Johnson celebrated his ICC Cricketer of the Year award by removing both South Africa's openers in the first ODI in Perth on Friday as Australia cantered to a 32-run win.
               
"It's looking that way at the moment," Johnson told local radio station Triple M when asked if he might stay in his home-town Perth with family after Sunday's second ODI at the WACA.
               
"The thing that I guess I've learned over time, I'm 33 now and played a lot of one-day games for my country, which has been a great honour, and test matches as well.
               
"With what we've got coming up ... it's a lot of cricket.
               
"So for me to be at my best and bowling fast, I need to be as fresh as possible.
               
"It's hard, I want to play every game I can for my country, but at the same time I want to be playing at my best so whatever the selectors and CA (Cricket Australia) want me to do, I'll go by them."
               
Johnson's absence would open the door for a variety of pacemen, including 23-year-old South Australian Kane Richardson, who bowled throughout Australia's 3-0 ODI sweep of Pakistan in the United Arab Emirates but was omitted for Perth in favour of seamers Josh Hazlewood and Nathan Coulter-Nile.
               
The player likely to be most pleased about Johnson's absence, however, might be Proteas all-rounder Ryan McLaren, whose arm was broken by a vicious ball from the rampaging left-armer during a one-day match in Zimbabwe in September.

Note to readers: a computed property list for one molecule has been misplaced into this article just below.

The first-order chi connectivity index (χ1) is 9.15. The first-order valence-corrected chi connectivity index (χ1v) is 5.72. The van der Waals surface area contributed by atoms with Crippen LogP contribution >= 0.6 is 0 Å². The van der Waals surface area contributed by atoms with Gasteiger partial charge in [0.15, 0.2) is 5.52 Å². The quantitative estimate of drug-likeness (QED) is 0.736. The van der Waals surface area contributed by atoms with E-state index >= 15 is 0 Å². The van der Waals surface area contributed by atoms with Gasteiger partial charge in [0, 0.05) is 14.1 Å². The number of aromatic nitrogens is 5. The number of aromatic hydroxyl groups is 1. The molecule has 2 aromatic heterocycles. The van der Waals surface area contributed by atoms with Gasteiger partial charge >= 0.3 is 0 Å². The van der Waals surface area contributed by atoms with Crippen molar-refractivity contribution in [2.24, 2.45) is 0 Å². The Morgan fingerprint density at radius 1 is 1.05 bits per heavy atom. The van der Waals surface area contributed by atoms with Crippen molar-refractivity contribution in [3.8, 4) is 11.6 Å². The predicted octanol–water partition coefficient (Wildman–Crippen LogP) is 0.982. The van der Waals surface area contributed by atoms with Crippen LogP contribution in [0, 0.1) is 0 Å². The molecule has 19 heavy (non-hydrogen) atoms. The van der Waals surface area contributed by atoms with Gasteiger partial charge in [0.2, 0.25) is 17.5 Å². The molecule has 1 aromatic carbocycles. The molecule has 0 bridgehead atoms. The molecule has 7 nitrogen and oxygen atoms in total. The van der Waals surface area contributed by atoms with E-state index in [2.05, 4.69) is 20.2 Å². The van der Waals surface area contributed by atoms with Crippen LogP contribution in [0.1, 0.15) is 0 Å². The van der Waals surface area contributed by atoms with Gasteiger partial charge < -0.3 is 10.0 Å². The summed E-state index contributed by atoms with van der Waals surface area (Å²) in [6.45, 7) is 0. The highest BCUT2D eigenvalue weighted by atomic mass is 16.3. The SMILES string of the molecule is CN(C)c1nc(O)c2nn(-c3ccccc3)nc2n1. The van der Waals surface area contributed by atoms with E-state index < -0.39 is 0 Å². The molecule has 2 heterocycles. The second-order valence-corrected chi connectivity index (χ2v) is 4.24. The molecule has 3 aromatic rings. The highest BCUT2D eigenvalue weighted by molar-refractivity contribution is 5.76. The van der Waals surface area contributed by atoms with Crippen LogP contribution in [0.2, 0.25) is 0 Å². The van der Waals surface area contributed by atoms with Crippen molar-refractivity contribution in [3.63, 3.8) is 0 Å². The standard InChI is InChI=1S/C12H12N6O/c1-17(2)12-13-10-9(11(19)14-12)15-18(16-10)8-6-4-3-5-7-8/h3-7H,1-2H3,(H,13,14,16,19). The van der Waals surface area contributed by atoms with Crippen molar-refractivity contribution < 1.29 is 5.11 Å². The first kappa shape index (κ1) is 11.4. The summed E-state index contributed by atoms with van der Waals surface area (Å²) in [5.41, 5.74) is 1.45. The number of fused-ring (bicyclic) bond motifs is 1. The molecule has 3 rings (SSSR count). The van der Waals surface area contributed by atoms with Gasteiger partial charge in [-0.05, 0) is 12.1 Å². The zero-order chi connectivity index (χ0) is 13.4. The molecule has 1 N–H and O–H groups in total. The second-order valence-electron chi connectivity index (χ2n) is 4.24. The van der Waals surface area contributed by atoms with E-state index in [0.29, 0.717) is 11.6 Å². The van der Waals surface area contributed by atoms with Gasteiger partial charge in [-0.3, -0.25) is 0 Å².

Johnson also struck McLaren on the helmet during the test series in South Africa in March, leaving him bleeding from the ear.
               
McLaren continued to struggle with the short ball on Friday and was out for a duck after gloving a catch behind from a rising delivery by Coulter-Nile.
               
Johnson suggested whoever came in would be ready to target McLaren.
               
"Obviously with him at the moment he's struggled with the shorter ball and that's something that we'll keep doing," Johnson said.
               
"You've got to play to those guys' weaknesses and they're a good side, so whatever opportunities we get we've got to go with it.
               
"You do notice a bit of a change in the guys' faces when the ball is whistling through."